Like him or loathe him, Mississippi Gov. Haley Barbour is actively running for the 2012 Republican presidential nomination. Barbour has high-profile staff members with national reputations and significant prior presidential campaign or Republican National Committee experience on the ground working in the key primary states of Iowa, New Hampshire, South Carolina and Nevada.
The obstacles to a Barbour presidential bid are being vetted in a deluge of media examinations of the Yazoo City native's life and work - both his political life and his business life as one of the country's most successful and influential Washington lobbyists prior to being elected Mississippi's governor in 2003.
Barbour's heard the criticism before - he's Southern, he's portly, he speaks with a drawl, he's from a small state with few electoral votes, he's a lobbyist who served some controversial clients, he's insensitive to the poor - and most recently - he's tone-deaf on race.
Strangely enough, one of the more eloquent defenses of Barbour's racial views and actions came not from a Republican sycophant or a conservative media apologist but from a fellow Mississippian who could not disagree more with Barbour's politics.
In a March 20 story in the Pittsburgh Post-Gazette, Greenville native Hodding Carter III - the son of the late Pulitzer Prize-winning Delta Democrat-Times newspaper editor Hodding Carter - told reporter Mackenzie Carpenter that Barbour was not a bigot and called him "a wonderful guy."
Carter, who served as a State Department official in the administration of former President Jimmy Carter, said Barbour's Southern roots may actually be an asset in a presidential bid.
"He's (Barbour's) much smarter than the image he presents," said Carter. "He is constantly calculating what he needs to do with a wink and a nod to appeal to the hard core right-wing base and at the same time be defended by friends who say he's not a racist, which is true."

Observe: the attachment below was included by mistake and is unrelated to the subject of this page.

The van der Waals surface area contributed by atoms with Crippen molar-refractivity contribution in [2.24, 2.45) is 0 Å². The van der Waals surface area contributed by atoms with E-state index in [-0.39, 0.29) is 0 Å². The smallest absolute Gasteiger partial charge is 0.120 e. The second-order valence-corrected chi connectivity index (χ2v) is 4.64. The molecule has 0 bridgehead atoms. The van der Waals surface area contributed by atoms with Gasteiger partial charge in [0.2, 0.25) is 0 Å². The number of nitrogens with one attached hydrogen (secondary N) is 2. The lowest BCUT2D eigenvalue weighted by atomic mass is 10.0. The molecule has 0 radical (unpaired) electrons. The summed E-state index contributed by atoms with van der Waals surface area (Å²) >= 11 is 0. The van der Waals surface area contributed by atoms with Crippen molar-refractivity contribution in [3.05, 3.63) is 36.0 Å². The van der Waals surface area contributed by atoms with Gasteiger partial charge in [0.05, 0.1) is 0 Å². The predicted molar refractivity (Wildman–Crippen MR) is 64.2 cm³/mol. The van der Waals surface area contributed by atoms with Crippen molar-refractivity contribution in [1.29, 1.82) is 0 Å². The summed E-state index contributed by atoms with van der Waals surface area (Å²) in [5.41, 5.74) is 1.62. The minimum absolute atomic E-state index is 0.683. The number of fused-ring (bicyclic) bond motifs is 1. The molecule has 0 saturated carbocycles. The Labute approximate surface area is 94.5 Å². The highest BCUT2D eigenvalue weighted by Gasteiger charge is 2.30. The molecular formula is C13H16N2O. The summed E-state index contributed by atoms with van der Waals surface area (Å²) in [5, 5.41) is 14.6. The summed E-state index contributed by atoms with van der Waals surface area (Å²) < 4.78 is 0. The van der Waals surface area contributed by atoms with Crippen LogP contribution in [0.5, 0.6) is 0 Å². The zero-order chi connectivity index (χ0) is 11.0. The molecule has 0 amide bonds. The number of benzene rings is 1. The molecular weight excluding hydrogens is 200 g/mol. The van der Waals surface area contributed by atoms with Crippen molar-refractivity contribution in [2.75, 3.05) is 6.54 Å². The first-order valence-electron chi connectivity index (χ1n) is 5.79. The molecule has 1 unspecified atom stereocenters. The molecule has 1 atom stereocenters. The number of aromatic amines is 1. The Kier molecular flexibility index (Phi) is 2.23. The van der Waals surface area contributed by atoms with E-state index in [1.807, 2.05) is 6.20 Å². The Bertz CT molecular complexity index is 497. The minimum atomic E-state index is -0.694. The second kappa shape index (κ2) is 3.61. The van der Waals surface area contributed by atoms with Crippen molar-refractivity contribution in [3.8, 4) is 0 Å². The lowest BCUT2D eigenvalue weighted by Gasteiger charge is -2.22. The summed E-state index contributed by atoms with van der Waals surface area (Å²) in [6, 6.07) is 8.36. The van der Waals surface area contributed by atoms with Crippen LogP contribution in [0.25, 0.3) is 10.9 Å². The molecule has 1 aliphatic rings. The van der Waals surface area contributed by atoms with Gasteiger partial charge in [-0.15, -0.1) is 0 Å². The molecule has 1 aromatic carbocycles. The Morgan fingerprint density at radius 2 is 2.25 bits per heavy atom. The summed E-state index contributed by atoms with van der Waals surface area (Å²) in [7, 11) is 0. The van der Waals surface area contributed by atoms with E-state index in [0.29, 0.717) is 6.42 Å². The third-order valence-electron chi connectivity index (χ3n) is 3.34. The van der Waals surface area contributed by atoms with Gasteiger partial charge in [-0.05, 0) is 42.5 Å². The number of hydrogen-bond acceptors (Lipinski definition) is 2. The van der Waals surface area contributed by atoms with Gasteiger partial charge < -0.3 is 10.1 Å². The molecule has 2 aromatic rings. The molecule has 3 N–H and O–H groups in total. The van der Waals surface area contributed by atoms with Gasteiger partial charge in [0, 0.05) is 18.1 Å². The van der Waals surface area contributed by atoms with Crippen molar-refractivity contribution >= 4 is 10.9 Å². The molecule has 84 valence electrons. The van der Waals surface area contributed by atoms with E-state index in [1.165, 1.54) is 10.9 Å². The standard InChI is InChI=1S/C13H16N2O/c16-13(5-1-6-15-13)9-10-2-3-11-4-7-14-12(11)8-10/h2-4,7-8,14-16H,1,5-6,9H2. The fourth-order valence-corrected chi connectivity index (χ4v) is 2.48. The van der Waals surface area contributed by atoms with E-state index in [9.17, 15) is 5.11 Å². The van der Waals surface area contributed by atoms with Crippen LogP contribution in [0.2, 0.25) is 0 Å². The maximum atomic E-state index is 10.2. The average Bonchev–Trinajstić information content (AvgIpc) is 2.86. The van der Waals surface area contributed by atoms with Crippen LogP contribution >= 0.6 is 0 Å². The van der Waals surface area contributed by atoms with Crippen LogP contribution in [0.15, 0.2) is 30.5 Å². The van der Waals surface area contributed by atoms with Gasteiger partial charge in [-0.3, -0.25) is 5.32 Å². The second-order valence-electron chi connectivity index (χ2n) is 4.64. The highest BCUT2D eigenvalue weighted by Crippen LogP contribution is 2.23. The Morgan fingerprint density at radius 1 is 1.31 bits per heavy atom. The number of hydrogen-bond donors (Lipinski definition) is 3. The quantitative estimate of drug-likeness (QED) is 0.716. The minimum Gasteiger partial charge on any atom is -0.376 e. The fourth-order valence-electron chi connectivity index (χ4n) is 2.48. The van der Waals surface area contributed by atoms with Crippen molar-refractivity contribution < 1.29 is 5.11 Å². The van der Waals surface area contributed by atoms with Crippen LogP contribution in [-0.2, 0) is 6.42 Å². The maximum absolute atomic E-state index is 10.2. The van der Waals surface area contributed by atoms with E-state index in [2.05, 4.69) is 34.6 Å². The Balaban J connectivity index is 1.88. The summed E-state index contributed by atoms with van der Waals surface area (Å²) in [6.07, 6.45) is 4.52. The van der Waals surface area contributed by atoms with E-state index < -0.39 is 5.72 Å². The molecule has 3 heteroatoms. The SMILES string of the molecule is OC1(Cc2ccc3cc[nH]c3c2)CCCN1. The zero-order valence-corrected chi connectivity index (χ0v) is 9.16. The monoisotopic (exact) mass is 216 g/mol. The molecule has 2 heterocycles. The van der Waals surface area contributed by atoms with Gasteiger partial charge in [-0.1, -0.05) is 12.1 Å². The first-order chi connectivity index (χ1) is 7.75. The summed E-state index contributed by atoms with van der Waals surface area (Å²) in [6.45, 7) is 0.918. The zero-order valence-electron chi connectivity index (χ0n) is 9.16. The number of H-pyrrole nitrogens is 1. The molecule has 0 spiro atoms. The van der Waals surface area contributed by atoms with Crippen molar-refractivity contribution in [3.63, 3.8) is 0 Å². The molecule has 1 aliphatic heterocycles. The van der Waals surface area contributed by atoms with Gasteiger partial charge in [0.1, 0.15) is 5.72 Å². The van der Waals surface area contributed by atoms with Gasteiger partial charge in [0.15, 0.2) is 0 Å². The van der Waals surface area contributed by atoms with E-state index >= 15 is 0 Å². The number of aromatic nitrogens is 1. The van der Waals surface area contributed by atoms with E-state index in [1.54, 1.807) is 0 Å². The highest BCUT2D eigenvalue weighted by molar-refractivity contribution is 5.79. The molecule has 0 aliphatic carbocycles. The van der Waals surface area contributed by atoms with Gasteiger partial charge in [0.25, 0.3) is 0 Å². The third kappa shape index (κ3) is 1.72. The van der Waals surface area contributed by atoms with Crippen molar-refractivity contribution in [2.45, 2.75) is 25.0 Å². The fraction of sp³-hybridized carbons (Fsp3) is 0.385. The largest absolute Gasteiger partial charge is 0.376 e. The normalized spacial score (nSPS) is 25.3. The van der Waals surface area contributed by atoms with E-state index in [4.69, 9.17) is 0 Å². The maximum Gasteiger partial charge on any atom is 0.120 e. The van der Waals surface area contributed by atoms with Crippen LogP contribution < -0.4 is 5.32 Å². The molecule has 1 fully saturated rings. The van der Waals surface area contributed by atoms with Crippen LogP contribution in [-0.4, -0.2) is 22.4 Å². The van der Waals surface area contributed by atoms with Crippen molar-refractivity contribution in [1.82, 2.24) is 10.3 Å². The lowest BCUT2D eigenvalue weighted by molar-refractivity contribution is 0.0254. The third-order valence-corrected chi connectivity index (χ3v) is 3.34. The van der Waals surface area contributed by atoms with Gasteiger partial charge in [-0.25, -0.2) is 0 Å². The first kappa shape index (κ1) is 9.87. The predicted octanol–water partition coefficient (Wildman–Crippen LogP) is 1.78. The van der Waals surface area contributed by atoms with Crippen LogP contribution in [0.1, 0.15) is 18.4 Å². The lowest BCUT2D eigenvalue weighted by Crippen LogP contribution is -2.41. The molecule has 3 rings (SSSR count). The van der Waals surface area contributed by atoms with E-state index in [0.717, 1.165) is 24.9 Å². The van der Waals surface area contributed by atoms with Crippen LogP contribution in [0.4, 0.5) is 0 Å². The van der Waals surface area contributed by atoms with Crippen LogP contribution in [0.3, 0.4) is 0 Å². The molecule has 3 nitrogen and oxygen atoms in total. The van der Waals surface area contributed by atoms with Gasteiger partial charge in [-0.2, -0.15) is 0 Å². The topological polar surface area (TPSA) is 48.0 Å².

Carter was also quoted as telling the Pennsylvania newspaper that "there is no one in the base of the Republican Party who is going to sit there and worry about parsing ... the causes of the Civil War. Instead you have someone who can speak to the base, which is in the South, and solidify it by his candidacy. His Southernness is one hell of a leg up for him. Of course, can he carry Michigan? Well, George Wallace embarrassed Jimmy Carter in Michigan. It's possible."
"Possible" is a word that Barbour is hearing more and more as his exploration of a 2012 presidential bid gains traction. Why? The political cards have generally fallen his way.
Barbour's well-publicized gaffes on race haven't helped and he takes questions on the gaffes from the media frequently. But Barbour told me in a recent conversation in his office in the Sillers Building in Jackson that rank-and-file Republican voters he encounters in Iowa and in other key states "want to talk about jobs, the economy and their own worries over whether their children are going to grow up in the same kind of country they did and have the same opportunities."
At this juncture, Barbour's political friends and enemies alike agree that he's got about as good a chance as any Republican in the primaries and better than most because of his contacts in the Republican Party proper. He has a long list of political "chits" he holds from a successful tenure as chairman of the Republican Governors Association in which he raised and spent $102 million supporting GOP gubernatorial hopefuls who won nine out of 10 swing states, including eight statehouses that had been held by Democratic governors.
In a GOP presidential primary with no real favorites, that proven track record along with Barbour's successful run as Republican National Committee chairman in the 1990s makes him at the very least a serious contender.
Sid Salter is a syndicated columnist. Contact him at (662) 325-2506 or firstname.lastname@example.org, where he is journalist-in-residence, or contact him Mississippi State University Libraries, P.O Box 5408, Mississippi State, MS 39762.